2006 NEW ITALIAN CINEMA—The Wind Blows Round

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"The wind blows round … and sooner or later everything comes back."

This old saying bookends and entitles one of the notable entries among the seven films competing for best new narrative feature at this year's New Italian Cinema; Giorgio Diritti's Il vento fa il suo giro / The Wind Blows Round.

The Wind Blows Round is an unexpectedly absorbing pastoral drama flecked with calm and humorous observations about everyday life in a tiny, remote (imaginary) village named Chersogno, set in Northern Italy near the French border where an old dialect known as Occitan (aka langue d'oc) is still spoken by the elderly. The film affords a rare opportunity to hear this ancient tongue, a blend between Italian and French. (Incidentally, Gascon—which is related to Occitan—is the language with which, according to the testimony of Bernadette Soubirous, the Virgin Mary spoke to her at Lourdes.)

Though its dramatic structure is minimal, the film achieves interest through its attentive cinematography of achingly stark Alpine landscapes, which are so breathtaking they counter the limits of the digital camera used to film them. The story is populated with non-actors who lend naturalistic vigor to the film and, as Cinematical's Martha Fischer states it, a notable "lack of contrivance." She expands that "[t]he characters are presented, warts and all, free of cinematic flourishes and neat Hollywood salvation." The story's simplicity yields to the poignant and the profound because it addresses a continuing, ageold tension between the effect of modernity upon agrarian communities, not so much through encroachment as through the abandonment and depopulation of remote villages by bored youth and exhausted elders forsaking traditional ways to pursue modern lives in urban centers. As a consequence, a kind of stubborn inflexibility takes over those few left behind in the village like rigormortis taking over a corpse.

Trying to revive the dying village, its mayor seeks to exoticize its pastoral assets to turn it into a tourist draw. When a French family relocates to Chersogno to raise goats and make cheese, he thinks they are perfect candidates and helps facilitate their relocation. Initially they are welcomed but then gradually and methodically resisted through xenophobic resentment and, ironically enough, an adamant refusal to return to more traditional ways of animal husbandry. It's as if the remaining inhabitants of Chersogno out of conservative fear wish to move neither forward nor backward and—as a consequence—life stagnates.

Philippe Heraud (Thierry Toscan) is a freespirited thinker who has turned to an older way of life to escape the illness of modern concerns. At first Chersogno seems an ideal place for he and his family to relocate, so far away from people, empty most of the year, with ample grass pastures to feed his goats. But all too soon miserly neighbors would rather their fields lie fallow than allow Philippe's goats to graze upon them. Philippe—interpreting their territoriality to be ridiculous—underestimates the murderous lengths they will go to keep him and his goats out. Vengeance, they say, moves on quick feet and in a final scene as Philippe rushes to confront his oppressors, he achieves insight and what could have turned into continued slaughter is swallowed whole, imploded. Philippe makes a separate decision that ennobles him and consigns the remaining villagers in Chersogno to the folly of their own enforced isolationism. They have forsaken the principles upon which their village was founded, principles recounted towards film's end by the oldest member of the village who—having moved away some years before—returns to visit Chersogno and recalls that living in the mountains was never easy and that the most important thing was haymaking. Hay was more important than bread because it was fed to their animals, who could then furnish them milk, butter and cheese. During the war when the Germans began burning down the haylofts in the valley, the mountain villagers decided to hide their hay in the local church. The boys would then sneak into the church and take out whatever hay was needed for the farmers to survive. They all tried to help each other and came up with the rucido, a ritual procession of the hay to and from the church that underscored their cooperative mutuality. Forsaking this principle of mutual cooperation is what the film suggests has killed the village, moreso than the demographic shifts away to nearby Turin.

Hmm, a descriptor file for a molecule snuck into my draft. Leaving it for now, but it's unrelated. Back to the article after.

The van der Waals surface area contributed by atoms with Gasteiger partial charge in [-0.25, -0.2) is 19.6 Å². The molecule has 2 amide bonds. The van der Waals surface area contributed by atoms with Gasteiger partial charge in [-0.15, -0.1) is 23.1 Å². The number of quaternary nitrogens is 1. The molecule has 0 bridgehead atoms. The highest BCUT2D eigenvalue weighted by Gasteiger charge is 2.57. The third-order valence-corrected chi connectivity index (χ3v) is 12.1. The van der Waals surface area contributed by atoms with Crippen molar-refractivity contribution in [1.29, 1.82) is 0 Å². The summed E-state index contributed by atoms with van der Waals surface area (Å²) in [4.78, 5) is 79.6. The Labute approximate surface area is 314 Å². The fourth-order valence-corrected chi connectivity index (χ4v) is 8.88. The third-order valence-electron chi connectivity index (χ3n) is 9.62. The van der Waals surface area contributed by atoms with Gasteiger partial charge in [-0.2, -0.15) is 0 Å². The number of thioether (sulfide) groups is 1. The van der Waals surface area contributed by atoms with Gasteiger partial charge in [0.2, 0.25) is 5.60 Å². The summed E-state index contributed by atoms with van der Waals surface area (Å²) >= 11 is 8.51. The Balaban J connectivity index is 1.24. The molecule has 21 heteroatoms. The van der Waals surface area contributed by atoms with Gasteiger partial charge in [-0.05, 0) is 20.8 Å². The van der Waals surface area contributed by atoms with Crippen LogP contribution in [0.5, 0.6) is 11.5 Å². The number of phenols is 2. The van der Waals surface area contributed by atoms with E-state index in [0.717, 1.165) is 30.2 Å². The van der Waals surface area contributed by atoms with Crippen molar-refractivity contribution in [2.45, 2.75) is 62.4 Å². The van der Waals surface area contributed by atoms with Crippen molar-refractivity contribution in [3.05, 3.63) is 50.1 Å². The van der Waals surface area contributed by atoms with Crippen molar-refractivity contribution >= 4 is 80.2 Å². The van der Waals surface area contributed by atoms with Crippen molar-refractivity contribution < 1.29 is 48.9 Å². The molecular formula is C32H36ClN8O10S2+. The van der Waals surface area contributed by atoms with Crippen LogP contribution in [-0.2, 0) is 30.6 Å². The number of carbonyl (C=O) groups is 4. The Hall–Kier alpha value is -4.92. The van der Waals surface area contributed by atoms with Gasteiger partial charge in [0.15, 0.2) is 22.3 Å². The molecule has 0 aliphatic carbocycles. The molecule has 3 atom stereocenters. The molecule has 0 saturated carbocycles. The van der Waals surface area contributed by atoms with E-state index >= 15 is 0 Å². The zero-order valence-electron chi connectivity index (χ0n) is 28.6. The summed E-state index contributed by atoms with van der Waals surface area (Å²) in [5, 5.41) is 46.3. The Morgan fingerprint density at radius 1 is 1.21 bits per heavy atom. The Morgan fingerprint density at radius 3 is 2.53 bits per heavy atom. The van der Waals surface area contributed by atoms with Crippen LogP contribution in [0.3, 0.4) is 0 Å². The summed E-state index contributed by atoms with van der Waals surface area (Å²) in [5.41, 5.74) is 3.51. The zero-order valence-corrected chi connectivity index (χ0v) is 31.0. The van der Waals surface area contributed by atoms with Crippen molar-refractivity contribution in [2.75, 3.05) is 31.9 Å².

"The tone does darken somewhat in the final act," Neil Young writes at his film site, "before a brief coda provides an unexpected, welcome and believable spark of optimism", which is, namely, the return to these values by the youngest member left in the village.

"The wind blows round … and sooner or later everything comes back."

Review by Michael Guillén.

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